EurASEAA conference in Dublin; just finished yesterday! I am pleased to announce that overall, it was a roaring success! My panel, entitled "Living and Dying in Prehistoric Southeast Asia: Advances in Human Bioarchaeological Science," proceeded smoothly (in my humble opinion), even though two individuals had to withdraw at the last moment. I am confident that I have begun a positive trend of ensuring a bioarchaeological presence at this conference, and that my colleagues can carry this forward in two years time!
Topics covered in my panel included: New isotopic analysis (migration and diet) research from sites in Cambodia (Iron Age), Thailand (multiple time periods) and the Phillipines (multiple sites and periods), preliminary details (age, sex, stature, pathology, etc.) of a new Pleistocene-aged skeleton from Java, the preliminary results of tooth blackening (i.e. deliberate staining) analysis from two Iron Age Cambodian sites, and my own work on "biomechanical" (i.e. mobility and activity) before and during the transition to agriculture in northern Vietnam. The conference itself was held in the incredible Chester Beatty library and Dublin Castle, excellent venues indeed, and our hosts, from the University College Dublin, went out of their way to make everything work. This is exactly why I prefer smaller conferences; for their cordiality, camaraderie, ease of networking and fun!
Other panels ranged from new research in rock art across the region to ceramics, historic period Khmer archaeology and the relevance of archaeology to "modern" questions of heritage, site conservation, governmental policy and educational outreach. While the antiquities trade was not addressed specifically in any talk (in favor of discussion of baseline archaeological research), certain presentations, such as the discussion of the excavation/illicit salvage of a 13th century ship wreck off Java) brought up what is by now a firmly ingrained topic.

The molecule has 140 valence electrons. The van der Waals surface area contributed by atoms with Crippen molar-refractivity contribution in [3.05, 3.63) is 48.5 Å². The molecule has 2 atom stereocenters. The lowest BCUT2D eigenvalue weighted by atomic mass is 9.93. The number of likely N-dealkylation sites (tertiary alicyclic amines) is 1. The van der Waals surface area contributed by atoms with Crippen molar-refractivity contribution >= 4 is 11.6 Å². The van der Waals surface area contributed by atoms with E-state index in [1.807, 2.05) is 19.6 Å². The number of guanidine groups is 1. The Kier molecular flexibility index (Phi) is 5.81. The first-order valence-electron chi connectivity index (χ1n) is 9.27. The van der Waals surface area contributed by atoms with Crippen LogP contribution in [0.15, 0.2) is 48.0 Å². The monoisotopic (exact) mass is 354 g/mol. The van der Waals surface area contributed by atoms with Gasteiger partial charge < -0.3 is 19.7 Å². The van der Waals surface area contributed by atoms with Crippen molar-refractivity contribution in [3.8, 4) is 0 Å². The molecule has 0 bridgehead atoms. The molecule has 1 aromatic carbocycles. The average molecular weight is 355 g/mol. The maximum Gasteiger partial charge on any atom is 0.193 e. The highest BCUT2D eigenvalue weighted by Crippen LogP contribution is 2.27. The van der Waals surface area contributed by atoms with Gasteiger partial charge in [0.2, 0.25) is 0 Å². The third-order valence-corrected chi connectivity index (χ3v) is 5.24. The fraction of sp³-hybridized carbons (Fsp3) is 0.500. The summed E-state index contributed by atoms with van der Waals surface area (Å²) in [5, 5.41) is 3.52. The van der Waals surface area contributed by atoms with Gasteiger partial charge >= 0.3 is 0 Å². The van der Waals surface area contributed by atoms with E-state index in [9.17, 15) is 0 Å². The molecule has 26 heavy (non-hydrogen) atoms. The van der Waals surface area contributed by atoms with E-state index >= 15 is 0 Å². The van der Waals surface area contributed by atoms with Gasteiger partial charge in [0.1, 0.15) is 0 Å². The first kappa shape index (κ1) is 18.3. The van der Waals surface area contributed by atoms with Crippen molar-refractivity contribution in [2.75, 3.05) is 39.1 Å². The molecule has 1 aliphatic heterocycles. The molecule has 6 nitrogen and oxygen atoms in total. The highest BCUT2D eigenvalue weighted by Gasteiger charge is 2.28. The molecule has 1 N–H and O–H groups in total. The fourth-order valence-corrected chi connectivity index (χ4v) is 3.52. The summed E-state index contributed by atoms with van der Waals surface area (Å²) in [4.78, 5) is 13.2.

Other talks within the "contemporary relevance" panel addressed historical instances of theft or illicit trade, and challenged the idea that Western concepts of what constitutes tangible and intangible heritage (as defined by UNESCO) might not be so applicable to Southeast Asia. This has been suggested for some time, but it bares repeating, especially as attempts to quantify, document, and ultimately prevent looting in the first place continue (slowly) across the region. All in all, I feel that all delegates left very enthusiastic (if not somewhat melancholy, like me, in the realization that years can pass before seeing ones. close colleagues/friends again).
My time on the road before Dublin has also been a time of adventure, exploration, good multi-cultural food, great pubs, and incredible scenery. Numerous archaeological museums, both "encyclopedic" and not, including the British Museum, Museum of London, National Museum of Scotland and National Museum of Ireland (and numerous smaller ones) will deserve discussion in their own right in due time. I was also very fortunate to meet and discuss the issues with almost everyone involved in the new Trafficking Culture project of the University of Glasgow; to me, a great honour! I look forward to much collaboration with them in future. In two days, I set out to see the sights, scenery and, of course, archaeology, of more rural western Ireland. For those who read this, please wish me safe travels, good weather, and luck!
Forged antiquities and art history
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